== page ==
As the Web exploded in popularity in the mid-1990s, everyone wanted their own web site. I remember learning HTML from friends and the excitement I felt when I saw my virtual homestead suddenly become accessible to thousands of computer users. Back then, I had only a very limited understanding of things like "good design," "standards," and "best practices." They seemed like lofty concepts with little relation to me and my happy experiments. So, like everyone else, I cut corners, sacrificed good taste, and ignored rules because all that mattered was seeing something display reasonably well in a browser.
Since then, the novelty has worn off and my situation is vastly different. My concern has shifted from "How can I get something to display at all?" to "How can I make my information available to everyone who tries to look at it, regardless of what software they are using, on what platform, and in which media format?" And instead of asking "How can I create an HTML page?", I now ask, "How can I make this vast amount of information easier to update, store, and publish?" And where before I might wonder how to achieve some effect in HTML, like making some lines of text larger than other lines, I now have to cope with a variety of different XML formats and extremely detailed design needs.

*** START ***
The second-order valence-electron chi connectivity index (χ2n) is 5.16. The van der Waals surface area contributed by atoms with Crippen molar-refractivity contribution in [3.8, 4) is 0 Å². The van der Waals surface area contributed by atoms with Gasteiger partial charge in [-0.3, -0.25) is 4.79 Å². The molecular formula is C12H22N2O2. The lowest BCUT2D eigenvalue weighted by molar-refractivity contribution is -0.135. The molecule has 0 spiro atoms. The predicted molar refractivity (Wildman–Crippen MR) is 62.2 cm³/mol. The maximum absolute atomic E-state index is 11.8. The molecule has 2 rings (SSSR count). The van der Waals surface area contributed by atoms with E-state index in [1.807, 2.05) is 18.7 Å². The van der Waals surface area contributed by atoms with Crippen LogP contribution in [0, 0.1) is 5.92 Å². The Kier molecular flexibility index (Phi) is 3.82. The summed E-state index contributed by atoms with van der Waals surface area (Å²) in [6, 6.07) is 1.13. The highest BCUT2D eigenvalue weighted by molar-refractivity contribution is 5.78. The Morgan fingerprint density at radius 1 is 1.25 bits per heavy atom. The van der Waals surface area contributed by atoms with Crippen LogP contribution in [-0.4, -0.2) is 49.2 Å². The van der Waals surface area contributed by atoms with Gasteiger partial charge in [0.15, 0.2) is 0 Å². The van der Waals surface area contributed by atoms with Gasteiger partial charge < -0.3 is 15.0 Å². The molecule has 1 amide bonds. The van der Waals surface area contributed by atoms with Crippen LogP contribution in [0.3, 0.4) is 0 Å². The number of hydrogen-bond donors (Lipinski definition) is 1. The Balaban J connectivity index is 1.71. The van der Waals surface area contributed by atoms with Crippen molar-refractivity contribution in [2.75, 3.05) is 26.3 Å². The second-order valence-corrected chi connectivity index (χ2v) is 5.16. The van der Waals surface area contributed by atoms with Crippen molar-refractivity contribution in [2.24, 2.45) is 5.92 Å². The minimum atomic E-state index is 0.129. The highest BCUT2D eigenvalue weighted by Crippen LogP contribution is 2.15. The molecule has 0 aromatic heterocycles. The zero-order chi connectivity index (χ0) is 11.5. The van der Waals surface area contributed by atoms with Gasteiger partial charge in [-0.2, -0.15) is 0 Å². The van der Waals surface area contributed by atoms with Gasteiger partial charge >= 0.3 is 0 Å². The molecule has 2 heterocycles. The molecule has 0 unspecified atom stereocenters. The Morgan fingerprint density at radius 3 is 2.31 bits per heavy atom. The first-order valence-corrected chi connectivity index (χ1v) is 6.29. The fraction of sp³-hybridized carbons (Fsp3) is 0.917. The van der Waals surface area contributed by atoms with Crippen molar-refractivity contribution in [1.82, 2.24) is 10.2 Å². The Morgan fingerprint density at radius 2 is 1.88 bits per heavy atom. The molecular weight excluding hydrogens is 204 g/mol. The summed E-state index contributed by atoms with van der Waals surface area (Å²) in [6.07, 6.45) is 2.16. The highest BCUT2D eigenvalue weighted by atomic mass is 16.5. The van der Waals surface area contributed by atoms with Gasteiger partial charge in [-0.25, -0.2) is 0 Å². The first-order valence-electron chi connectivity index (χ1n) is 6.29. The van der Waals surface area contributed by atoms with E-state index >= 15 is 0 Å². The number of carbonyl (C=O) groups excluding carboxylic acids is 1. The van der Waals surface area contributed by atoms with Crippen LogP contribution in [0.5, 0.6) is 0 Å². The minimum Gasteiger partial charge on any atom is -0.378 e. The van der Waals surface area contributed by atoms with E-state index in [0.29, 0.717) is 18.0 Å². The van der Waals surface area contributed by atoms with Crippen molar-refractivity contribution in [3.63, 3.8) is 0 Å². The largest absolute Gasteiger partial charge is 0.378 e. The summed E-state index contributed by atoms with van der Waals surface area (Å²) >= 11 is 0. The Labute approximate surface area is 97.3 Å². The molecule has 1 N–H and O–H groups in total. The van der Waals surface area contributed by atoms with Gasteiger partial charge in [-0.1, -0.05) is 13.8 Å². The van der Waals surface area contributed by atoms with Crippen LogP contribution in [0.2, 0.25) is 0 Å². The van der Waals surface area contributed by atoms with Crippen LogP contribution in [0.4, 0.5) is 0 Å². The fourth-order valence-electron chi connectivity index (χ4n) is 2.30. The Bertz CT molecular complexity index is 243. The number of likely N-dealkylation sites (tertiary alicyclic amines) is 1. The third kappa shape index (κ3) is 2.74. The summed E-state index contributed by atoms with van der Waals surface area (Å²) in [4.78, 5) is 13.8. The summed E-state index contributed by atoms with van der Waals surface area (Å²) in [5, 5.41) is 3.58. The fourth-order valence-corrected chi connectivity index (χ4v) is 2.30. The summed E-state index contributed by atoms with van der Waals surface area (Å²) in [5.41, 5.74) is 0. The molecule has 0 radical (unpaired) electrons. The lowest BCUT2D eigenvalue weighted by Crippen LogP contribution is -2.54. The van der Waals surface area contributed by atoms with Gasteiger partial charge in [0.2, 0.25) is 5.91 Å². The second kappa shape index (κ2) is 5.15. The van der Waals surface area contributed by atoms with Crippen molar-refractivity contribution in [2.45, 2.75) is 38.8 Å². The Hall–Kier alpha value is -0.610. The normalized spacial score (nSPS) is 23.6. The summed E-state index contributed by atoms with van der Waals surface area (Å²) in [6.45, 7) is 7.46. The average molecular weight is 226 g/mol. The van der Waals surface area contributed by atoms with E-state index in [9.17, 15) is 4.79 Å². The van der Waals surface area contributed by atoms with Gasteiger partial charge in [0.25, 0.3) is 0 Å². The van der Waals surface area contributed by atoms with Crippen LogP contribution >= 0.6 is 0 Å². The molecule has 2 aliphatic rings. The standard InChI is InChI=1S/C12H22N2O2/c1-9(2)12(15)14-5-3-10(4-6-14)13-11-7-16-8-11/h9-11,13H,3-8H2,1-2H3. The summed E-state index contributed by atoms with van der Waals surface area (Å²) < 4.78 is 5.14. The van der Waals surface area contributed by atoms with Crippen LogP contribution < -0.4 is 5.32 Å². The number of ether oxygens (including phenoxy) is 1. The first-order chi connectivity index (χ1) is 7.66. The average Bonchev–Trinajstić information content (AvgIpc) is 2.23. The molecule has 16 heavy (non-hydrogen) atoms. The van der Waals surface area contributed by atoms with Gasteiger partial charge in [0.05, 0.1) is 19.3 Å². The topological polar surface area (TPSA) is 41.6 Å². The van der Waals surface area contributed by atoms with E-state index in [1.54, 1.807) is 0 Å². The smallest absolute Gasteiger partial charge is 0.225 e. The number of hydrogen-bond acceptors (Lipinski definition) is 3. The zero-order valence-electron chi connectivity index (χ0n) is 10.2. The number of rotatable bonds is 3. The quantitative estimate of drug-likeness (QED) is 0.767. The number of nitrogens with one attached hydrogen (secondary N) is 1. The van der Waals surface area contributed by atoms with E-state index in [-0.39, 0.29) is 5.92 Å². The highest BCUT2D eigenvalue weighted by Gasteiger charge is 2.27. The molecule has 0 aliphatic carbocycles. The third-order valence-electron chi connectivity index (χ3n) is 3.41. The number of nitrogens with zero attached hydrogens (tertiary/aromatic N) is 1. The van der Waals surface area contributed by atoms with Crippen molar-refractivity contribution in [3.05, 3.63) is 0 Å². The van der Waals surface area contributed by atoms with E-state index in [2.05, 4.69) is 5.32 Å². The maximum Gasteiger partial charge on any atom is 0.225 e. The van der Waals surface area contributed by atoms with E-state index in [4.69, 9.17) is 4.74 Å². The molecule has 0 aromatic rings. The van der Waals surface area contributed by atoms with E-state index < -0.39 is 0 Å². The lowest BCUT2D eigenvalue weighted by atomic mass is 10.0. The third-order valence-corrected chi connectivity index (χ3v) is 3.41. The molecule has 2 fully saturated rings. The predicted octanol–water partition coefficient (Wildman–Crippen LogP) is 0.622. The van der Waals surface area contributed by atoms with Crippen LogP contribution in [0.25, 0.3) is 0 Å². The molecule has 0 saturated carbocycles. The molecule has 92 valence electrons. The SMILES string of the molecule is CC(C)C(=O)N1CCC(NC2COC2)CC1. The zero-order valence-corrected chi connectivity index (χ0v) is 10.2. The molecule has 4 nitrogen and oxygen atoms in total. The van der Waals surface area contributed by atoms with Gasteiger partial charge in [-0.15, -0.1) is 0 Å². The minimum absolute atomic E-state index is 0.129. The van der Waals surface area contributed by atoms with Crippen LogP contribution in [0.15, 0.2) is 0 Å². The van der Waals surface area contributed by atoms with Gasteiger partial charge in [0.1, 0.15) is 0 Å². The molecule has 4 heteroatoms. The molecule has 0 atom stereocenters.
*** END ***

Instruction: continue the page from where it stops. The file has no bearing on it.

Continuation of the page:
Cascading Style Sheets (CSS) are the first piece of this puzzle. They have been around for a long time, but for several reasons they were slow to take off. Now sites like wired.com are totally based on CSS and they actually look pretty good, while sites like http://csszengarden.com/ show off more CSS capabilities. Although originally designed to augment HTML, CSS can complement XML as well. In this chapter, we will see how it can be used for web pages as well as XML documents for human consumption.